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Why You Hate Bringing Your Lunch to Work

Credit - Illustration by TIME

Jeff Moriarty was once the guy who always brought his lunch to work. Pre-pandemic, he dutifully meal-prepped for the week on Sundays, and when he worked from home during the worst parts of COVID-19, he whipped up healthy feasts between meetings. Grilled chicken salad? Coming right up. Scrambled eggs in the afternoon? “They’re not just for breakfast,” he says.

But Moriarty, 44, who lives in Bolingbrook, Ill., and works in e-commerce, hasn’t packed a lunch since going back to the office a year ago. “Lunch has turned into my great escape,” he says. “It’s my daily mini-vacation from the world of spreadsheets and conference calls”—an opportunity to burst out of the office doors, smell deep-dish pizza instead of stale office air, and think about what’s on his plate in a literal rather than metaphorical sense. Plus, it’s easier than the alternative. Moriarty feels “older and busier” than he used to be, and who has the time and patience to think about lunch the night before?

He’s not alone: U.S. workers who are back in the office at least a few days a week say that lunch has taken on a “magic hour” quality. Instead of diligently slipping a peanut butter sandwich or apple slices into a brown paper bag, many are choosing to venture out and buy something instead—in pursuit of a change of scenery, a meaningful break, or even just some chit-chat with the guy making made-to-order hoagies.

While it’s impossible to know how many people have given up on taking lunch to work, some psychologists say that it comes up in sessions quite often—and they’re not surprised by the trend. A smorgasbord of factors have made buying lunch more appetizing than ever.

The pandemic killed the lunch-making habit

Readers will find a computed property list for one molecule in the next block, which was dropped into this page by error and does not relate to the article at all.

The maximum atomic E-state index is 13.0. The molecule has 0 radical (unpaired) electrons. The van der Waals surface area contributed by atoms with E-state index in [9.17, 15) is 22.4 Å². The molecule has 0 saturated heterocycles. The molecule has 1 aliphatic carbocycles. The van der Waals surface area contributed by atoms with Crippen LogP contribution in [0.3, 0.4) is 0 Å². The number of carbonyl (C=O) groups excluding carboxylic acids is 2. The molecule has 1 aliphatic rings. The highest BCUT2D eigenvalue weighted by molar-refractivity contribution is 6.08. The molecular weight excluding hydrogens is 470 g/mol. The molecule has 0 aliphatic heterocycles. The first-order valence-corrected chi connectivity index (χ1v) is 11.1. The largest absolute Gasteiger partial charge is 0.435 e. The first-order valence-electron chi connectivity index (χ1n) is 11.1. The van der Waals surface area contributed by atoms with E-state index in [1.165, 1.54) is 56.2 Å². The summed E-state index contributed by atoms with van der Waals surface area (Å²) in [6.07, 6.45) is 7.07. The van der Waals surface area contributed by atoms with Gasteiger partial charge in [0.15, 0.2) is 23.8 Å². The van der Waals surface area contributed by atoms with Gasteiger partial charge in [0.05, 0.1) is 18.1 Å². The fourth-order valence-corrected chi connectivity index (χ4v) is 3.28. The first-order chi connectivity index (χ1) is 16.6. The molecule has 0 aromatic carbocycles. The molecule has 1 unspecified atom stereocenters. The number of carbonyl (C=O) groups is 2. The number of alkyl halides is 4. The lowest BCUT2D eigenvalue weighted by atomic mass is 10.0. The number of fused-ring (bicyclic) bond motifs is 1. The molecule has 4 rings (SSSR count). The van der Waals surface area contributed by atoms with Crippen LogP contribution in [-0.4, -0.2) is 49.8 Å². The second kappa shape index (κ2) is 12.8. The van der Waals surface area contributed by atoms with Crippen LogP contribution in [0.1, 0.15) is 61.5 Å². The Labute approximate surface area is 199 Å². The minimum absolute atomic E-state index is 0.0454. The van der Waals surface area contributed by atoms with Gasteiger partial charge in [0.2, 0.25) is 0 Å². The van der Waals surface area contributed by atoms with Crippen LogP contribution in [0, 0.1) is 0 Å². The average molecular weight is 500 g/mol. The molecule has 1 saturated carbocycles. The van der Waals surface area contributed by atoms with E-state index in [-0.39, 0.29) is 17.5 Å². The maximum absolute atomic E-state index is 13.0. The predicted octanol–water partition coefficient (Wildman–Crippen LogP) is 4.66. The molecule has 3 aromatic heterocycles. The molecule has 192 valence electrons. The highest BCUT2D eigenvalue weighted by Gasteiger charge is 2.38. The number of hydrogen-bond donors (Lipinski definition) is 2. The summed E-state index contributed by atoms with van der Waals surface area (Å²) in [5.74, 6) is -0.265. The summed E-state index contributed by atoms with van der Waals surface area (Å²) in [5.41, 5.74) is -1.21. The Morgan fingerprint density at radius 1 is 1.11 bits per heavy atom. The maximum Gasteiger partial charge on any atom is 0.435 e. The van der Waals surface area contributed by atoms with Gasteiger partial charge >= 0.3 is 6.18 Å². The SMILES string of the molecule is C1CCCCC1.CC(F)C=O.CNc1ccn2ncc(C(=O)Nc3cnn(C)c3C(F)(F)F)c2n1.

Before “COVID-19” entered our vocabulary, most of us worked full-time outside the home. That meant following the same evening and morning routine all week—and consistency promotes habit development, says Jolie Silva, a Long Island, N.Y.-based clinical psychologist and chief operating officer at New York Behavioral Health. “Maybe you checked the weather and picked out your clothes the night before, or made sure you had something to read on the commute, or got up at the same time and made your lunch,” she says. Over time, these learned behaviors became automatic.

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Then the pandemic abruptly shattered routines. Suddenly, we were taking conference calls from the kitchen counter and whipping up gourmet meals at 2 p.m. on a Tuesday. Now we’re out of practice—and even those who returned to the office are often following a hybrid schedule that deters habit formation, Silva explains. “You have three days a week where your morning routine is different, and so you have to really think about what you’re doing,” she says.

Planning ahead can feel exhausting

People are tired, anxious, and stressed right now. Prepping lunches is just one more addition to already too-long to-do lists, says Lynn Zakeri, a licensed clinical social worker in Skokie, Ill. “Meal-planning feels like a thing of the past,” she adds. “People don’t go to the grocery store once a week anymore and go, ‘I need 2 pounds of turkey. I need a loaf of bread. I need to make sure I have my condiments. Do I want a tomato on it?’ There’s so much thinking involved, it’s exhausting—versus stopping at the market on the way home and picking up some broccoli and pasta.” We’ve shifted to a more impulsive approach to meals that centers what we’re in the mood for at that specific moment, Zakeri believes—and that makes us more likely to grab lunch on the go.

We’ve gotten serious about taking breaks